It is shocking, to say the least, that the Winter Session of the Uttarakhand Assembly wrapped up in two days. In fact, the total number of sittings in a year is much less than the required number. Those who should be most concerned are the legislators because it is their power that is being thus curtailed, giving the executive wing the freedom to function in a manner closer to the ‘presidential’ system.
It is not enough to say that there was not sufficient business to justify the required number of sittings. That would imply that Uttarakhand has become the ideal state with everything functioning perfectly and nothing bothering the citizenry. But that is certainly not the case – there are numerous matters that not only need to be highlighted but also debated. Of what use is the ‘chintan’ culture if it does not exist among the very people specifically elected to do that job? Even the ‘chintan shivir’ for the bureaucrats lasted longer!
All MLAs, not just of the opposition, should know that their ability to make a political impact and take care of their constituencies’ interests is limited by such actions. It has been seen that many legislators spend their entire tenure sitting in the back benches, rarely getting the opportunity to raise issues relevant to them.
There were important matters that needed to be raised, as declared by the Opposition. There are, for instance, all kinds of theories floating about regarding the Vantara Resort murder, which the government should have been particularly interested in clarifying. Even if the bills that were passed had support from all sections of the House, were they not important enough to deserve an extensive discussion? Is the state going to go down the road of governance by fiat?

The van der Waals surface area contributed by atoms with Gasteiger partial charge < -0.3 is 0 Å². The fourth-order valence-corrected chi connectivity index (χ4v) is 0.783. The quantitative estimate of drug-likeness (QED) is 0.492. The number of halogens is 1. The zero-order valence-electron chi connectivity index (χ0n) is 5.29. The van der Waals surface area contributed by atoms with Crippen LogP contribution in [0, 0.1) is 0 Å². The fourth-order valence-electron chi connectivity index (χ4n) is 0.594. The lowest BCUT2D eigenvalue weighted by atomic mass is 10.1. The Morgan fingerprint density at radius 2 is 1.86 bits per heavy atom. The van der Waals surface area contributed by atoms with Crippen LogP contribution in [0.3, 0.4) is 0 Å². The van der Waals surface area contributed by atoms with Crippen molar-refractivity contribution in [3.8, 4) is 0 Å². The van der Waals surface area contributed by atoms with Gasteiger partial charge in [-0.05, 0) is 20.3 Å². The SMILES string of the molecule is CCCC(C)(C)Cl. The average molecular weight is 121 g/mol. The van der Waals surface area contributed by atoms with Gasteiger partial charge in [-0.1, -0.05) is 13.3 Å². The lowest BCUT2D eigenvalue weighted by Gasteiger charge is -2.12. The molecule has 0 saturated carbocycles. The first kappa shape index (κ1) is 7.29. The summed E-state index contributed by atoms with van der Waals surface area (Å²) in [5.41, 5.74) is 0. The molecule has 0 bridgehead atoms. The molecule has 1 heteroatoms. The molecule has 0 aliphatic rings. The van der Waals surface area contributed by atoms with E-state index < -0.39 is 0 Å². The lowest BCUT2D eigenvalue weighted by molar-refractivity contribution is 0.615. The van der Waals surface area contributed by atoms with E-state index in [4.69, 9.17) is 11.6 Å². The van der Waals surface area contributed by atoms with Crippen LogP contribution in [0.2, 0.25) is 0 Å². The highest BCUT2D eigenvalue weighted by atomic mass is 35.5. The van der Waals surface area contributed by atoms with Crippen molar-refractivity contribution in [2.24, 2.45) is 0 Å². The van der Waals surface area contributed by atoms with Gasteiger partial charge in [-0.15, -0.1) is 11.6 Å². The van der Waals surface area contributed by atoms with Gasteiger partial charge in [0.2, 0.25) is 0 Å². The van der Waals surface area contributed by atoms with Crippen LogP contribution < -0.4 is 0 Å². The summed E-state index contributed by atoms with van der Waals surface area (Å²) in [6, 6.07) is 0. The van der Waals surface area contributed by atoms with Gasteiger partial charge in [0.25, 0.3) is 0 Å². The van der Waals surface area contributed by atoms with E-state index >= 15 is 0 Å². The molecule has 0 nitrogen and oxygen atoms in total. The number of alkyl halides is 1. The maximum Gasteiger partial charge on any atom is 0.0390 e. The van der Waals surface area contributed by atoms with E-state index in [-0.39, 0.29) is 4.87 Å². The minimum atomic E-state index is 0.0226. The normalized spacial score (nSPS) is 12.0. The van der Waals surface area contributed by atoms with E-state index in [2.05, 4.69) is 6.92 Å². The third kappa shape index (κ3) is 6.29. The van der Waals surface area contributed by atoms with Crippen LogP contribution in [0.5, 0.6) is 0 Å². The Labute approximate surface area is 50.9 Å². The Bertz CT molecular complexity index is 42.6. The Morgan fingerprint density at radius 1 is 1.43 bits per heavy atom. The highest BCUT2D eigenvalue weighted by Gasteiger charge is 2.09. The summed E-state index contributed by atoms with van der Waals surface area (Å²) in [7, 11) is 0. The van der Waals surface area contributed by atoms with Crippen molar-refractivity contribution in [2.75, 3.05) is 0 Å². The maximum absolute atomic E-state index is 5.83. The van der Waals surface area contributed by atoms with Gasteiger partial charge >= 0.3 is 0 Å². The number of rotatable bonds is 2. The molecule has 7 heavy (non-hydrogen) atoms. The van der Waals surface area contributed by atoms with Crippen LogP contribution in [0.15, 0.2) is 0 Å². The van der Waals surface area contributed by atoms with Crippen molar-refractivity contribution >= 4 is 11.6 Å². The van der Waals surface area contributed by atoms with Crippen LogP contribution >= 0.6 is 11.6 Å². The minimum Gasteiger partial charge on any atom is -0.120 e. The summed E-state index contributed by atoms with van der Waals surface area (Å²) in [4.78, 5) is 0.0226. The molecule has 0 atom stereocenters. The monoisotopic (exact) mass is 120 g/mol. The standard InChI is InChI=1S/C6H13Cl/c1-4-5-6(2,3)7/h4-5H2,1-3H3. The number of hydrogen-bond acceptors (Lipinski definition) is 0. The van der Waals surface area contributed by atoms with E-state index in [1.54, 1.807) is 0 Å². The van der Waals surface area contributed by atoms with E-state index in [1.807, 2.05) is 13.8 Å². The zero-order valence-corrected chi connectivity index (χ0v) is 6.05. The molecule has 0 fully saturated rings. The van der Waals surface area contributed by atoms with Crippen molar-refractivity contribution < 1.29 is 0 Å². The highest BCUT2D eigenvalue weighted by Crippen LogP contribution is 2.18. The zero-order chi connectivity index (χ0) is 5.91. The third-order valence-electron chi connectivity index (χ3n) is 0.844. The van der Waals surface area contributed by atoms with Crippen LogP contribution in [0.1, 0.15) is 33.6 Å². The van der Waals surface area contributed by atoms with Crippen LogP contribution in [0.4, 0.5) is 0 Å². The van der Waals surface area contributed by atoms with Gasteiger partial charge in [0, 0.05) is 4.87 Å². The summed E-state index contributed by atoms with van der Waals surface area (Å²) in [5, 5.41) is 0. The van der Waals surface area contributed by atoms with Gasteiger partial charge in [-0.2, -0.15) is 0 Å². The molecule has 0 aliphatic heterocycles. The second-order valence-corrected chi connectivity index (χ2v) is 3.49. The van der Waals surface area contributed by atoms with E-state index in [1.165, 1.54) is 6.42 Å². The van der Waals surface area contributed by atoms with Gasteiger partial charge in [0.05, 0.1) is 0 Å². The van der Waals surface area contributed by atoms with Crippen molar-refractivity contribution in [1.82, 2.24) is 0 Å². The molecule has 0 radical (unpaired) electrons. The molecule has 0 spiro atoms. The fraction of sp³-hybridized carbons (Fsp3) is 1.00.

The prominent leaders among the ruling party and the opposition should know that those who excel in legislative debates have a much higher chance of not only making a long lasting impression on the electorate, but also achieving high office. It is only during discussions on hotly contested issues that the inner reality of a genuine ‘leader’ comes to the fore. Any leader who wishes to remain in office should seek such opportunities, instead of being rendered complacent by the agreeableness of fawning coteries. It is truly surprising that the opposition has acquiesced so tamely to the truncating of the session. Is the Congress planning to surrender space through this attitude to some more ambitious outfit of the future like the AAP?